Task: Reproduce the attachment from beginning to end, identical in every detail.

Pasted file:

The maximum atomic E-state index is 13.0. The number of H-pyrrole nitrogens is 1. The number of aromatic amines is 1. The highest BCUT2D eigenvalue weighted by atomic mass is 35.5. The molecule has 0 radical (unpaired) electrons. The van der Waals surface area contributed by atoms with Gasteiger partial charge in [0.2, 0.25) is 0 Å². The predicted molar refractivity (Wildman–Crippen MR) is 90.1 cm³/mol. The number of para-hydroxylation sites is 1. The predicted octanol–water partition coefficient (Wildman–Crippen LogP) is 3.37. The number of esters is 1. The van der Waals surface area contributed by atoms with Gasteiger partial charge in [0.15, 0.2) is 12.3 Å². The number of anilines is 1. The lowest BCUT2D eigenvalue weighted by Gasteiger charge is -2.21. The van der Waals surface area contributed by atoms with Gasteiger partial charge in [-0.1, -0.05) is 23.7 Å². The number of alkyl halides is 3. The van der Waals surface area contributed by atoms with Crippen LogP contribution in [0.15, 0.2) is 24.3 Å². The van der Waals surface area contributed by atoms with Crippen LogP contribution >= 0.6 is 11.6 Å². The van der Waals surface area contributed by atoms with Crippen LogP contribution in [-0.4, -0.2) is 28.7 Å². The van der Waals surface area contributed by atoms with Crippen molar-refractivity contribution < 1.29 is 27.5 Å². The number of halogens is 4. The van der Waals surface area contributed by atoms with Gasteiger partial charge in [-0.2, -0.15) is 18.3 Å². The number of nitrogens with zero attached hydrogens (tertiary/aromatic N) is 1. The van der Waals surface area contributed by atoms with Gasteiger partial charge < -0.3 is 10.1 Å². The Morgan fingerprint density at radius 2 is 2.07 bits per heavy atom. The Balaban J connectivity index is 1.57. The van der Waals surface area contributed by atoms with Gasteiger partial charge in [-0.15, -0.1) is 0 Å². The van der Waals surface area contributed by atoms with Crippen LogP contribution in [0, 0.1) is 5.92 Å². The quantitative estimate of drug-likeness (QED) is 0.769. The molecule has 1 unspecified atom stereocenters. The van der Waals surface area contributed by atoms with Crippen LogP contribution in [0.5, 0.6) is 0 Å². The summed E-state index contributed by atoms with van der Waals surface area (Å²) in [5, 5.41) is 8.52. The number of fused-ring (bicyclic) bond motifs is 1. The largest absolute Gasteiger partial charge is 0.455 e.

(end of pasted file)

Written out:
The maximum atomic E-state index is 13.0. The number of H-pyrrole nitrogens is 1. The number of aromatic amines is 1. The highest BCUT2D eigenvalue weighted by atomic mass is 35.5. The molecule has 0 radical (unpaired) electrons. The van der Waals surface area contributed by atoms with Gasteiger partial charge in [0.2, 0.25) is 0 Å². The predicted molar refractivity (Wildman–Crippen MR) is 90.1 cm³/mol. The number of para-hydroxylation sites is 1. The predicted octanol–water partition coefficient (Wildman–Crippen LogP) is 3.37. The number of esters is 1. The van der Waals surface area contributed by atoms with Gasteiger partial charge in [0.15, 0.2) is 12.3 Å². The number of anilines is 1. The lowest BCUT2D eigenvalue weighted by Gasteiger charge is -2.21. The van der Waals surface area contributed by atoms with Gasteiger partial charge in [-0.1, -0.05) is 23.7 Å². The number of alkyl halides is 3. The van der Waals surface area contributed by atoms with Crippen LogP contribution in [0.15, 0.2) is 24.3 Å². The van der Waals surface area contributed by atoms with Crippen LogP contribution >= 0.6 is 11.6 Å². The van der Waals surface area contributed by atoms with Crippen LogP contribution in [-0.4, -0.2) is 28.7 Å². The van der Waals surface area contributed by atoms with Crippen molar-refractivity contribution < 1.29 is 27.5 Å². The number of halogens is 4. The van der Waals surface area contributed by atoms with Gasteiger partial charge in [-0.2, -0.15) is 18.3 Å². The number of nitrogens with zero attached hydrogens (tertiary/aromatic N) is 1. The van der Waals surface area contributed by atoms with Gasteiger partial charge < -0.3 is 10.1 Å². The Morgan fingerprint density at radius 2 is 2.07 bits per heavy atom. The Balaban J connectivity index is 1.57. The van der Waals surface area contributed by atoms with Gasteiger partial charge in [-0.15, -0.1) is 0 Å². The van der Waals surface area contributed by atoms with Crippen LogP contribution in [0, 0.1) is 5.92 Å². The quantitative estimate of drug-likeness (QED) is 0.769. The molecule has 1 unspecified atom stereocenters. The van der Waals surface area contributed by atoms with Crippen LogP contribution in [0.5, 0.6) is 0 Å². The summed E-state index contributed by atoms with van der Waals surface area (Å²) in [5, 5.41) is 8.52. The number of fused-ring (bicyclic) bond motifs is 1. The largest absolute Gasteiger partial charge is 0.455 e.